Foodservice Equipment Reports

This And That: Revised Operator Forecast, Bumpy Time For Independents/Small Chains, Metals and MUFES

I want to share some important items that have crossed my desk the past week or so. We head to our biennial Multiunit Foodservice Equipment Symposium in Austin, Texas, tomorrow. It begins Saturday, Jan. 27 and runs through Jan. 29. One aspect of MUFES that excites us this year—we’ve held this meeting since 2002—is how many dealers are sponsoring and/or attending. We think having dealers that serve chains come to MUFES, along with manufacturers and our 65 or so operators representing about 35 chains and other multiunit operations, really adds to the value of the meeting for everyone. So for all of you who ponied up to come, thank you. We know you’ll get a lot of value from the event.

Now, onto some other items:

Technomic Revises 2018 Forecast: Technomic Inc. has revised its 2018 forecast of operator sales downward a bit, with all the changes coming in the restaurant segments. The Chicago-based research firm, a Winsight company, left all the “Beyond Restaurants” segments with the same growth rates forcast back in its original 2018 forecast last May. But it chocked both its overall nominal and real growth forecasts down 0.2 points for 2018 to 3.4% and 1.2%. It left its estimates for 2017 as they were last May, with overall nominal growth of 3.7% and real growth of 1.4%, which means Technomic sees a bit slower growth in 2018.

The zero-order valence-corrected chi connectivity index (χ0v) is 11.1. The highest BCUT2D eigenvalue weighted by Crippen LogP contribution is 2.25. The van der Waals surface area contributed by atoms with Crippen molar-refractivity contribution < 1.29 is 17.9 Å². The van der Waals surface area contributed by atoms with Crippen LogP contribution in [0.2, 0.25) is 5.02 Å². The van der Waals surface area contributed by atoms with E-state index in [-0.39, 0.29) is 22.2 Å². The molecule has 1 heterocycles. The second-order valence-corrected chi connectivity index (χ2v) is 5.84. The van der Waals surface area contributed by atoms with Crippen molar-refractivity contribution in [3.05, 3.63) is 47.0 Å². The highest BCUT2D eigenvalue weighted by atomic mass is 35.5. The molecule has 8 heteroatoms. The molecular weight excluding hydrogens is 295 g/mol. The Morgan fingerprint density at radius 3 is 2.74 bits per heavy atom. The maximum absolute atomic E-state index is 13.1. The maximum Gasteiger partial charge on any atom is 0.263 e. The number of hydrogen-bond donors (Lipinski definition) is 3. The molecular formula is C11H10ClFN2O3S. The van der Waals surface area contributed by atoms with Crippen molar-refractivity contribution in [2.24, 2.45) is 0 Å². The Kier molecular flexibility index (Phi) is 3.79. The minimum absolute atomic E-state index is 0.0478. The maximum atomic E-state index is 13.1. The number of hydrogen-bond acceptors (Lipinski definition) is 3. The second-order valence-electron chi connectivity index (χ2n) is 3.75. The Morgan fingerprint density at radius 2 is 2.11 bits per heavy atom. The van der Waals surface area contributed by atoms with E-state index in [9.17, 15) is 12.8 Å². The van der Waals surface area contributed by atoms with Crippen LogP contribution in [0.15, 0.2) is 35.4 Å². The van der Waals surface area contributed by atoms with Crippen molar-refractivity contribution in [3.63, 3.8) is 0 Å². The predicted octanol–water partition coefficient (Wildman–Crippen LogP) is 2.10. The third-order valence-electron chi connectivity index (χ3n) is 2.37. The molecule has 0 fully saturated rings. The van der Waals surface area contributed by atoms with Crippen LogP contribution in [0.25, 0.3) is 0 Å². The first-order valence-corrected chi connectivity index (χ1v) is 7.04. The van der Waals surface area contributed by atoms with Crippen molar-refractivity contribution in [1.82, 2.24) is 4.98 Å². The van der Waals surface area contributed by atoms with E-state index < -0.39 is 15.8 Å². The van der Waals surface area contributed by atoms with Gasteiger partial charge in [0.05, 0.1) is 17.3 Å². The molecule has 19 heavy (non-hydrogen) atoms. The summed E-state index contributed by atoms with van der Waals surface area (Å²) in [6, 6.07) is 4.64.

Growth of all restaurants and bars is now pegged at 3.6% nominal and 1% real. The group dropped the forecast for fast-casual segment growth to 7.5% nominal from last May’s 9.1%. It left nominal growth for traditional quick-service, which it now calls “Fast Food/Quick Service,” at 3.5%. Many of the big QSRs, including McDonald’s, are doing relatively well.

Among the full-service segments, it cut the forecasts for midscale and fine dining, but left casual dining alone. Technomic Senior Principal David Henkes explained to us the rationales behind the changes.

On fast casual:

“Many of the established players are showing slowing same-store sales and while there’s still unit expansion (and growth among the smaller chains that don’t report same-store sales), we’re getting to the point where fast-casual can’t continue to grow double digits. Call it maturity or saturation; while growth will be above average, it’s not quite the bright spot it was before."

On the slower midscale and fine-dining forecasts:

“Chain figures obviously don’t look great. Midscale continues to be challenged and fine dining is cooling relative to where it was a couple of years ago."

And on leaving casual dining at 2.7%: 

“This masks the fact that we brought our chain forecast down and independent forecast up a bit, with the net effect being the overall expectation remains the same. As you know, chains (particularly the big ones!) are in bad shape right now.”